Scientists at Washington University School of Medicine in St. Louis have linked a mutation in a gene known as TDP-43 to an inherited form of amyotrophic lateral sclerosis (ALS), the neurodegenerative condition often called Lou Gehrig's disease.
Researchers found the connection intriguing because studies by other groups have revealed abnormalities in the TDP-43 protein in both sporadic and inherited ALS, as well as in several other neurodegenerative disorders.
"The potential link to sporadic ALS is particularly interesting. If we can confirm TDP-43's association with inherited ALS, mutating this gene may give us a way to model sporadic ALS in laboratory animals for the first time," says senior author Nigel Cairns, Ph.D., research associate professor of neurology and pathology and immunology. "That could give us a potent tool for better understanding ALS and developing new treatments."
The study appears February 20 in Annals of Neurology. It was conducted at the Hope Center for Neurological Disorders, a partnership between the University and Hope Happens, a St. Louis-based non-profit organization dedicated to raising funds for neurological research.
Approximately 30,000 U.S. citizens have ALS, a condition that kills motor neurons, the nerve cells that control muscles. This causes gradually increasing paralysis and typically leads to death over a course of several years. Approximately five to 10 percent of all ALS cases are inherited; the rest are sporadic.
Hope Happens was founded by Christopher Hobler, a St. Louisan who developed ALS and died from the disorder in 2005. Hobler's grandfather and cousin had previously died from the disorder, and Hobler and his family founded Hope Happens to promote awareness of ALS and other neurodegenerative conditions and to raise money for research to develop new treatments and cures.
In 1993, scientists linked an inherited form of ALS to mutations in the gene for a protein called superoxide dismutase-1 (SOD1). Since then, many had thought altering the SOD1 gene's function was the most promising way to model and understand sporadic ALS.
"That has all been turned upside down in the last two years, though," says Cairns. "In that time, abnormal TDP-43 deposits have been identified in sporadic ALS cases and in some inherited forms of ALS that don't involve a SOD1 mutation."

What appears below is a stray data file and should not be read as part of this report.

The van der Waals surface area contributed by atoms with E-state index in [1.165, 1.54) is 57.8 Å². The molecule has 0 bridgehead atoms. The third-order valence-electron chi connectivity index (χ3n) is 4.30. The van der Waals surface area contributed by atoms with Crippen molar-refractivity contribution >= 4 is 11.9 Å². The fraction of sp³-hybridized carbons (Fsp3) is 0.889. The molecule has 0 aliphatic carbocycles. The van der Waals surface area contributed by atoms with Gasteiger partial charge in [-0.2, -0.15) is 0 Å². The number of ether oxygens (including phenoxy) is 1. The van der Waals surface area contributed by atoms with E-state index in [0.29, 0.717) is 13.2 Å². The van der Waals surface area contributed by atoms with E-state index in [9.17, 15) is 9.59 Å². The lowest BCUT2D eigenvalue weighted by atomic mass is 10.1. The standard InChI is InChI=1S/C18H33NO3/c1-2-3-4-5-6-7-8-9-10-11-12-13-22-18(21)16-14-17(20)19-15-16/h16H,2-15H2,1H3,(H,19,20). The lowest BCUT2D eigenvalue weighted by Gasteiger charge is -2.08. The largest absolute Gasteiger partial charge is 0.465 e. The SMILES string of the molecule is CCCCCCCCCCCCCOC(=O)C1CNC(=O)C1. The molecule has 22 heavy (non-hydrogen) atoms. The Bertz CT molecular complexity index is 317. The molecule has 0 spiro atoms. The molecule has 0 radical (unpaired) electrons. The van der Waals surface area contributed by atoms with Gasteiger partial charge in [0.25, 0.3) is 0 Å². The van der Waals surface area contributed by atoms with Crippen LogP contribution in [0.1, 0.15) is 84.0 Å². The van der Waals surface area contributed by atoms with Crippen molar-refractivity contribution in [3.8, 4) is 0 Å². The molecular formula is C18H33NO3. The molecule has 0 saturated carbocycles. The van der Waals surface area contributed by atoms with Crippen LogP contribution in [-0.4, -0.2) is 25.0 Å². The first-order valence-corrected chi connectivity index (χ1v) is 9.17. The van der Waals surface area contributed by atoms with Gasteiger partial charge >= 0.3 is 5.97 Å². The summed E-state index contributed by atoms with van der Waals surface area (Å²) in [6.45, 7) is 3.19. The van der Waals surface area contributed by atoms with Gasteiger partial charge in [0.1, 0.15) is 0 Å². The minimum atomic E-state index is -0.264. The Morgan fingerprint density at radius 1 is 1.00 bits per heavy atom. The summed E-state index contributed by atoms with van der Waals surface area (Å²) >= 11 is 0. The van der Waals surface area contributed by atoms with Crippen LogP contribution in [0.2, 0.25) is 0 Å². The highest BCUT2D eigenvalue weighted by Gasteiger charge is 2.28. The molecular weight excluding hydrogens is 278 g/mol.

TDP-43 is an influential regulator of messenger RNA splicing, the process that edits protein-building instructions from DNA to allow the proteins to be built properly. TDP-43 abnormalities in ALS patients have included altered folding and a chemical change known as phosphorylation, both of which can radically alter the protein's function.
As a result, several research groups have been looking for a case where a mutation in the TDP-43 gene was linked to inherited disease. The new study is the first to tentatively establish such a link. Michael Gitcho, Ph.D., a postdoctoral research associate in Dr. Cairns' lab, and colleagues found that every member of a family affected by an inherited form of ALS had a particular mutation in TDP-43. Next, they looked at 1,505 people not related to the family and unaffected by ALS. This second search found no examples of the same mutation.
Because the family they studied is small, scientists need further evidence to confirm that the mutation is causing ALS. Researchers are working to introduce the mutated human TDP-43 gene they identified in the family into a transgenic mouse model. They hope the mouse will generate a model for ALS-like pathology.
If this affirms the link, they will begin tracing the effects of the mutation on genes whose splicing is regulated by TDP-43, working to identify key links in the chain reaction that leads to motor neuron death. These links may become new targets for pharmaceutical treatments.
What they learn may also shed light on other neurodegenerative disorders. Co-author Alison M. Goate, D. Phil., the Samuel and Mae S. Ludwig Professor of Genetics in Psychiatry, notes that abnormal TDP-43 has been found in patients with frontotemporal dementia, the second most common cause of early-onset dementia after Alzheimer's disease.
"As our understanding of these diseases progresses, we're starting to see common elements," says Goate. "This protein may allow us to link together a number of important disease entities and pinpoint new targets for therapeutic intervention."
Source: Washington University in St. Louis
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